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Glaucoma Is The Leading Cause Of Blindness In African Americans

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Dear Dr. Levister: I was recently diagnosed with glaucoma. I’m only 37-years-old. Does this run in families? P.A.

Dear P.A.: Glaucoma is a complicated disease in which damage to the optic nerve results in vision loss. It is the leading cause of blindness in African Americans. Half of those with glaucoma don't know they have it. In African Americans, glaucoma generally occurs earlier, often with a greater rate of vision loss.

Glaucoma occurs about five times more often in African Americans with extreme nearsightedness, diabetes, hypertension and those under prolonged steroid use.

There are several forms of glaucoma; the two most common forms are primary open-angle glaucoma (POAG) and angle-closure glaucoma (ACG).

Glaucoma strikes earlier and progresses faster in African Americans. The risk for glaucoma is 20% higher if glaucoma is in your family.

Research has shown that siblings of persons diagnosed with glaucoma have nearly a 10-fold increased risk of having glaucoma when compared to siblings of persons without glaucoma.

This means that a 65-year-old sibling of a European-derived person has about a 10% chance of having glaucoma, while a 65-year-old sibling of an African American has nearly a 20% chance of having glaucoma.

The reasons for the higher rate of glaucoma and subsequent blindness among African Americans are still unknown. However, research shows that African Americans are genetically more at risk for glaucoma, making early detection and treatment all the more important.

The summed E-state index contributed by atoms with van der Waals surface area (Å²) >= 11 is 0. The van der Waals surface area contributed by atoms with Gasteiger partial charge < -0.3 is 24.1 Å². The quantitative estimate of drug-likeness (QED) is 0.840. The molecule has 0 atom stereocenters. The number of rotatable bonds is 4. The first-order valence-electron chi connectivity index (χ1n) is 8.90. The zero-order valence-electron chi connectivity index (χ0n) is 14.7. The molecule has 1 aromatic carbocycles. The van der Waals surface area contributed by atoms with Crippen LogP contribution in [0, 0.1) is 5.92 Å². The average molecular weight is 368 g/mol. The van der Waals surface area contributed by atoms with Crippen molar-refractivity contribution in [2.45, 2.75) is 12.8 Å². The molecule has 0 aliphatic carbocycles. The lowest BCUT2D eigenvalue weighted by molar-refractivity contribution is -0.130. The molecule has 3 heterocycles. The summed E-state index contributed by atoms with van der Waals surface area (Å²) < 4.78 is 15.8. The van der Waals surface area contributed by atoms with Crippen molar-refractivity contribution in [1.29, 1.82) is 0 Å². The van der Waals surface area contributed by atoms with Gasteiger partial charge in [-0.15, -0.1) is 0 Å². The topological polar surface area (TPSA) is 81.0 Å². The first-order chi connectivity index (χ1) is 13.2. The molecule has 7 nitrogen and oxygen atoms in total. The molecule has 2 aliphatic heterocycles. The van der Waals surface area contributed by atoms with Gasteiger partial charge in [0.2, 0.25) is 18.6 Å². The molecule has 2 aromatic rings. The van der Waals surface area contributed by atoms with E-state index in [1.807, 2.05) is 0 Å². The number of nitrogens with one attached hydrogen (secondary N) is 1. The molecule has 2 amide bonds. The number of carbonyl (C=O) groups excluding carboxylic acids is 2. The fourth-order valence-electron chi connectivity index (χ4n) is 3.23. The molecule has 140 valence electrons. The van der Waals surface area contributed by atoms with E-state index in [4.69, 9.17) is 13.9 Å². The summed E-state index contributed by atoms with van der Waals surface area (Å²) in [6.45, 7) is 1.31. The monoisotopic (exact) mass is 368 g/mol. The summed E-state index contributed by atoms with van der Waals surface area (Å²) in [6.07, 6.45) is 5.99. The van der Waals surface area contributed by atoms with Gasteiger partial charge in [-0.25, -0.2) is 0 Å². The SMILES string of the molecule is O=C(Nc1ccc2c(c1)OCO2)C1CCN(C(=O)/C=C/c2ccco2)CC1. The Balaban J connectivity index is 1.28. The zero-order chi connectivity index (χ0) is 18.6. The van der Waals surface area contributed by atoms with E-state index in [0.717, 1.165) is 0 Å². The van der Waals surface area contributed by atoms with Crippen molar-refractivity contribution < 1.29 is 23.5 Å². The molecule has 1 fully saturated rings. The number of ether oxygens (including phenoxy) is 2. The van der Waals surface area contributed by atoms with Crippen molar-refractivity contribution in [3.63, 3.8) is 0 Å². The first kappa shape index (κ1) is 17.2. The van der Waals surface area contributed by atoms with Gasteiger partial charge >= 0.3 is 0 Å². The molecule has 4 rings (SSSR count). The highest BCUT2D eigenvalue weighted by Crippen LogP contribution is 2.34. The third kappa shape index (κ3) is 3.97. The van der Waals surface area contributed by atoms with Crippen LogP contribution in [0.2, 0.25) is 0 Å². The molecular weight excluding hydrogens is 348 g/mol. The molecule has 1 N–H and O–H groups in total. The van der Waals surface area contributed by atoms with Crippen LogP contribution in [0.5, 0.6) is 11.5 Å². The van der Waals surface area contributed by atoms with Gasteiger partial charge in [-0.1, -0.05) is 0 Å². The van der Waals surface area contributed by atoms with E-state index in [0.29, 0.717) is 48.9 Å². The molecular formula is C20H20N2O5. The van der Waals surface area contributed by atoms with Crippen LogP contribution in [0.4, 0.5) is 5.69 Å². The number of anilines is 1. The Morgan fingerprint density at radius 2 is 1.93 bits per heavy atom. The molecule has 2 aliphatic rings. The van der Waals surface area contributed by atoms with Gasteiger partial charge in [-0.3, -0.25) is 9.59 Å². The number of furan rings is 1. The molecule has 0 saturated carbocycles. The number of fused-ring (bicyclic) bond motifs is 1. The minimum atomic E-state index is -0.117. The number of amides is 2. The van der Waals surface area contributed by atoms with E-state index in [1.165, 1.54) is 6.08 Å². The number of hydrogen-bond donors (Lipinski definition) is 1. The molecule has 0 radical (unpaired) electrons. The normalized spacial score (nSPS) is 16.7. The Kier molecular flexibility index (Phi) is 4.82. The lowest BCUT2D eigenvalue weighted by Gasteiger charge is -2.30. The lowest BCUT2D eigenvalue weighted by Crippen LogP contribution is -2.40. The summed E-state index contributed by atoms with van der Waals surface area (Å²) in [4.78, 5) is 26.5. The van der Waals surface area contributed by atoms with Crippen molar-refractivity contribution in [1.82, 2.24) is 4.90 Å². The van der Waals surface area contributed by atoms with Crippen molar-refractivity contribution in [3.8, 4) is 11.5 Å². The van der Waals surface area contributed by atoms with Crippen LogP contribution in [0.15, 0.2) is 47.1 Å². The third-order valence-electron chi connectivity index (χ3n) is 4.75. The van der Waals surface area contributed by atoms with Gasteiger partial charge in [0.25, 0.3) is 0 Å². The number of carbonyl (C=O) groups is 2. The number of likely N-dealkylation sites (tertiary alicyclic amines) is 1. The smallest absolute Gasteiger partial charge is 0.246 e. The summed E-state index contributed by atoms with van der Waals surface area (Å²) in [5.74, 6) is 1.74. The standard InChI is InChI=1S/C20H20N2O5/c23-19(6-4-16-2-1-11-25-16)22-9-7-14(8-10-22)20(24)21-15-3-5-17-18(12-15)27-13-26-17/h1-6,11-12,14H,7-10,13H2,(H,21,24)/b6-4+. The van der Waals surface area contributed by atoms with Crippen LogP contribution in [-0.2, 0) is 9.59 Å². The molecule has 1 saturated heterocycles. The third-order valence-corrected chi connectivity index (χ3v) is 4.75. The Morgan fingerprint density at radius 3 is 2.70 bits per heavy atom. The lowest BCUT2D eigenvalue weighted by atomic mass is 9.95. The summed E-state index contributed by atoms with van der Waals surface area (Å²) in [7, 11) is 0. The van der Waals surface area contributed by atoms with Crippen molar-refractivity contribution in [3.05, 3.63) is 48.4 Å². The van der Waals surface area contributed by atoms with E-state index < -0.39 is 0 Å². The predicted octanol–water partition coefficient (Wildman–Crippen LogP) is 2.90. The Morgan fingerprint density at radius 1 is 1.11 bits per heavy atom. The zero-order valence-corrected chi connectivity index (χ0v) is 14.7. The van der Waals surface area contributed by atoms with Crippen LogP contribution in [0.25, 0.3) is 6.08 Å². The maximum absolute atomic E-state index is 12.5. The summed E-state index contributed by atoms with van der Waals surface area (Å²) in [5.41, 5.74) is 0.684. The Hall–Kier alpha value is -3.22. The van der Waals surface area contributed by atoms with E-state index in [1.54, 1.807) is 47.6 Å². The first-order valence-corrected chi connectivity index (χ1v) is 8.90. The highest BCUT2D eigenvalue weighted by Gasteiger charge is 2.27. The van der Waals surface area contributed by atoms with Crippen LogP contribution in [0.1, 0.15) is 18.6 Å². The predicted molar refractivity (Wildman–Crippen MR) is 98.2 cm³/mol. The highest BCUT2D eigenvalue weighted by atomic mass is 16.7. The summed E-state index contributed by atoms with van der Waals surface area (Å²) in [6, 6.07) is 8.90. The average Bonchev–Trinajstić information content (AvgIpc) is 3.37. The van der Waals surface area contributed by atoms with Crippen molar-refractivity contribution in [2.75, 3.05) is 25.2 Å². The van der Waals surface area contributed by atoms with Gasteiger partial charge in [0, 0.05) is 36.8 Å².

Don't wait for noticeable eye problems. Primary open-angle glaucoma gives few warning signs or symptoms until permanent damage has already occurred.

Most treatments for glaucoma are designed to lower and/or control intraocular pressure (IOP), which can damage the optic nerve that transmits visual information to the brain.

Glaucoma eye drops often are the first choice over glaucoma surgery and can be very effective at controlling IOP to prevent eye damage.

The American Academy of Ophthalmology recommends a comprehensive eye exam for all adults, and every three to five years after that if you don't have any glaucoma risk factors. After age 60, you should be screened every year. If you are African-American or have other risk factors for glaucoma, your doctor likely will recommend periodic eye exams starting between ages 20 and 39, and every one to two years after age 40. Although much still needs to be learned about why African Americans are more at risk for glaucoma, one thing is certain. Early diagnosis and treatment is key in preventing vision loss from glaucoma.

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